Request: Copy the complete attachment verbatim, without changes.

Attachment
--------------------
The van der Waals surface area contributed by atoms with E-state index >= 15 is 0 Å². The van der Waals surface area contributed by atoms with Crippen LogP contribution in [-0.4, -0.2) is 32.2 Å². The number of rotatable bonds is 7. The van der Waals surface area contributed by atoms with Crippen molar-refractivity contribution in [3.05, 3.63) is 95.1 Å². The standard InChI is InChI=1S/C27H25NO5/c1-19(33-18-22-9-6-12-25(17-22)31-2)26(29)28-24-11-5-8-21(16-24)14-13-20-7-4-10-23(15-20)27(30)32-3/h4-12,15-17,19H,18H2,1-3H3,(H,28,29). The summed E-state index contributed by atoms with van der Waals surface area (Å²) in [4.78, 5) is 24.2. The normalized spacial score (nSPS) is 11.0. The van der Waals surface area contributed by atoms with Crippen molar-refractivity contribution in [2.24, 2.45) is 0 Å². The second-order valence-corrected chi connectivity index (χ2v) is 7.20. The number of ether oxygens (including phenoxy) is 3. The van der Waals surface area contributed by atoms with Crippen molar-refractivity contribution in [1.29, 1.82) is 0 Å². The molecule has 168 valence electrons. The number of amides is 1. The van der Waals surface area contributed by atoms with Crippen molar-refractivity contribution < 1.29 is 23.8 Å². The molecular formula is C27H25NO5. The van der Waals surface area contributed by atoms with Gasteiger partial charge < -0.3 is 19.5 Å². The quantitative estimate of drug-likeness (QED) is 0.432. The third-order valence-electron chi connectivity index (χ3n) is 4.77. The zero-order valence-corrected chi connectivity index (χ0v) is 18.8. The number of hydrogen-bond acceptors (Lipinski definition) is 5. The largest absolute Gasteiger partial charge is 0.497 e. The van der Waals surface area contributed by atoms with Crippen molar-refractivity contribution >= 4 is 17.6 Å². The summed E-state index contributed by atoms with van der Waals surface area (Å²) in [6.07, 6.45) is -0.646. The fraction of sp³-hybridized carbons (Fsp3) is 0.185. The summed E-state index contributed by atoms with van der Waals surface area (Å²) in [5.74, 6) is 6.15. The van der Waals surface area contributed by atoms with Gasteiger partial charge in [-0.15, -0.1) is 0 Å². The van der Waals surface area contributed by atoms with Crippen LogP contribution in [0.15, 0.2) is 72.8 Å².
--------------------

The van der Waals surface area contributed by atoms with E-state index >= 15 is 0 Å². The van der Waals surface area contributed by atoms with Crippen LogP contribution in [-0.4, -0.2) is 32.2 Å². The number of rotatable bonds is 7. The van der Waals surface area contributed by atoms with Crippen molar-refractivity contribution in [3.05, 3.63) is 95.1 Å². The standard InChI is InChI=1S/C27H25NO5/c1-19(33-18-22-9-6-12-25(17-22)31-2)26(29)28-24-11-5-8-21(16-24)14-13-20-7-4-10-23(15-20)27(30)32-3/h4-12,15-17,19H,18H2,1-3H3,(H,28,29). The summed E-state index contributed by atoms with van der Waals surface area (Å²) in [4.78, 5) is 24.2. The normalized spacial score (nSPS) is 11.0. The van der Waals surface area contributed by atoms with Crippen molar-refractivity contribution in [2.24, 2.45) is 0 Å². The second-order valence-corrected chi connectivity index (χ2v) is 7.20. The number of ether oxygens (including phenoxy) is 3. The van der Waals surface area contributed by atoms with Crippen molar-refractivity contribution in [1.29, 1.82) is 0 Å². The molecule has 168 valence electrons. The number of amides is 1. The van der Waals surface area contributed by atoms with Crippen molar-refractivity contribution < 1.29 is 23.8 Å². The molecular formula is C27H25NO5. The van der Waals surface area contributed by atoms with Gasteiger partial charge < -0.3 is 19.5 Å². The quantitative estimate of drug-likeness (QED) is 0.432. The third-order valence-electron chi connectivity index (χ3n) is 4.77. The zero-order valence-corrected chi connectivity index (χ0v) is 18.8. The number of hydrogen-bond acceptors (Lipinski definition) is 5. The largest absolute Gasteiger partial charge is 0.497 e. The van der Waals surface area contributed by atoms with Crippen molar-refractivity contribution >= 4 is 17.6 Å². The summed E-state index contributed by atoms with van der Waals surface area (Å²) in [6.07, 6.45) is -0.646. The fraction of sp³-hybridized carbons (Fsp3) is 0.185. The summed E-state index contributed by atoms with van der Waals surface area (Å²) in [5.74, 6) is 6.15. The van der Waals surface area contributed by atoms with Gasteiger partial charge in [-0.15, -0.1) is 0 Å². The van der Waals surface area contributed by atoms with Crippen LogP contribution in [0.15, 0.2) is 72.8 Å².